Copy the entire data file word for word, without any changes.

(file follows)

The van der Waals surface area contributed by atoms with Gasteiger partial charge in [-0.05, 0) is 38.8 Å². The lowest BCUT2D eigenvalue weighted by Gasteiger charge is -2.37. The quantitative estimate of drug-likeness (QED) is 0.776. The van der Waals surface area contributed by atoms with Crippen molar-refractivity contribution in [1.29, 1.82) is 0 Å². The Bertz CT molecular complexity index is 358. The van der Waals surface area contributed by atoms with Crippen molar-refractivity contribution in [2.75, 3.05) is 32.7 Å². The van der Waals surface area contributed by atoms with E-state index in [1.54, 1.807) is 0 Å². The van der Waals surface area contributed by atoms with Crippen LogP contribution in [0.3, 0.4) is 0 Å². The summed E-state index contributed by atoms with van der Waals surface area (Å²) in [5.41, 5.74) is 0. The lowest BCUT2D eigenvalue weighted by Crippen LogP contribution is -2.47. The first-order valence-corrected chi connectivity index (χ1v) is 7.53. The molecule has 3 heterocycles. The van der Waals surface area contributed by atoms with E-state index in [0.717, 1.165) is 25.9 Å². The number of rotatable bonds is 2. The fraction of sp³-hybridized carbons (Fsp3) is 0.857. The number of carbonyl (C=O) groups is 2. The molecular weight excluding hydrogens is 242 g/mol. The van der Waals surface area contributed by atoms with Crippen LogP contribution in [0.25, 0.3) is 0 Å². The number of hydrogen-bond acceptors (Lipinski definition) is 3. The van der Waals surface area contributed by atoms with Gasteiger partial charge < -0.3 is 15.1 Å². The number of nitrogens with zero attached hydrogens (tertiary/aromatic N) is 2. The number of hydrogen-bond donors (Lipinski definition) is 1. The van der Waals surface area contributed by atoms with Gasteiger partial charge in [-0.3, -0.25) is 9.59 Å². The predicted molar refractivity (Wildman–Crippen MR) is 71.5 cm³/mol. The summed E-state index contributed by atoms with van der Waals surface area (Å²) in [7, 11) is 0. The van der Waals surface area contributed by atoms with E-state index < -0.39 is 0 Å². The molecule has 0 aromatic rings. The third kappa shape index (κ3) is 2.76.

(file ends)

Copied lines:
The van der Waals surface area contributed by atoms with Gasteiger partial charge in [-0.05, 0) is 38.8 Å². The lowest BCUT2D eigenvalue weighted by Gasteiger charge is -2.37. The quantitative estimate of drug-likeness (QED) is 0.776. The van der Waals surface area contributed by atoms with Crippen molar-refractivity contribution in [1.29, 1.82) is 0 Å². The Bertz CT molecular complexity index is 358. The van der Waals surface area contributed by atoms with Crippen molar-refractivity contribution in [2.75, 3.05) is 32.7 Å². The van der Waals surface area contributed by atoms with E-state index in [1.54, 1.807) is 0 Å². The van der Waals surface area contributed by atoms with Crippen LogP contribution in [0.3, 0.4) is 0 Å². The summed E-state index contributed by atoms with van der Waals surface area (Å²) in [5.41, 5.74) is 0. The lowest BCUT2D eigenvalue weighted by Crippen LogP contribution is -2.47. The first-order valence-corrected chi connectivity index (χ1v) is 7.53. The molecule has 3 heterocycles. The van der Waals surface area contributed by atoms with E-state index in [0.717, 1.165) is 25.9 Å². The number of rotatable bonds is 2. The fraction of sp³-hybridized carbons (Fsp3) is 0.857. The number of carbonyl (C=O) groups is 2. The molecular weight excluding hydrogens is 242 g/mol. The van der Waals surface area contributed by atoms with Crippen LogP contribution in [0.25, 0.3) is 0 Å². The number of hydrogen-bond acceptors (Lipinski definition) is 3. The van der Waals surface area contributed by atoms with Gasteiger partial charge < -0.3 is 15.1 Å². The number of nitrogens with zero attached hydrogens (tertiary/aromatic N) is 2. The number of hydrogen-bond donors (Lipinski definition) is 1. The van der Waals surface area contributed by atoms with Gasteiger partial charge in [-0.3, -0.25) is 9.59 Å². The predicted molar refractivity (Wildman–Crippen MR) is 71.5 cm³/mol. The summed E-state index contributed by atoms with van der Waals surface area (Å²) in [7, 11) is 0. The van der Waals surface area contributed by atoms with E-state index < -0.39 is 0 Å². The molecule has 0 aromatic rings. The third kappa shape index (κ3) is 2.76.